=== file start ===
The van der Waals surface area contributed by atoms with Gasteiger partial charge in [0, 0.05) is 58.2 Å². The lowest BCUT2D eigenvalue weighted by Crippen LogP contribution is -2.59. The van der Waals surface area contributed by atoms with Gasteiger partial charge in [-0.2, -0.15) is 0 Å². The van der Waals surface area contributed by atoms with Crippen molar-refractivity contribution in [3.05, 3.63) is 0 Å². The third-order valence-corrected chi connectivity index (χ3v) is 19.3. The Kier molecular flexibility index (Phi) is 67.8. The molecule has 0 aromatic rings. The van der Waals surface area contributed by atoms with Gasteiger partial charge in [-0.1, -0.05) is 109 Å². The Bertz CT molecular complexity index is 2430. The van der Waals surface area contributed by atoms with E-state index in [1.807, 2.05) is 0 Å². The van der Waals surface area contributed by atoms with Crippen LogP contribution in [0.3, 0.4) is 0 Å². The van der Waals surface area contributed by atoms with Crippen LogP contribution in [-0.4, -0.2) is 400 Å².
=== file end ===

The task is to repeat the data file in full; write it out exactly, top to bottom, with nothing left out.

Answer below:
The van der Waals surface area contributed by atoms with Gasteiger partial charge in [0, 0.05) is 58.2 Å². The lowest BCUT2D eigenvalue weighted by Crippen LogP contribution is -2.59. The van der Waals surface area contributed by atoms with Gasteiger partial charge in [-0.2, -0.15) is 0 Å². The van der Waals surface area contributed by atoms with Crippen molar-refractivity contribution in [3.05, 3.63) is 0 Å². The third-order valence-corrected chi connectivity index (χ3v) is 19.3. The Kier molecular flexibility index (Phi) is 67.8. The molecule has 0 aromatic rings. The van der Waals surface area contributed by atoms with Gasteiger partial charge in [-0.1, -0.05) is 109 Å². The Bertz CT molecular complexity index is 2430. The van der Waals surface area contributed by atoms with E-state index in [1.807, 2.05) is 0 Å². The van der Waals surface area contributed by atoms with Crippen LogP contribution in [0.3, 0.4) is 0 Å². The van der Waals surface area contributed by atoms with Crippen LogP contribution in [-0.4, -0.2) is 400 Å².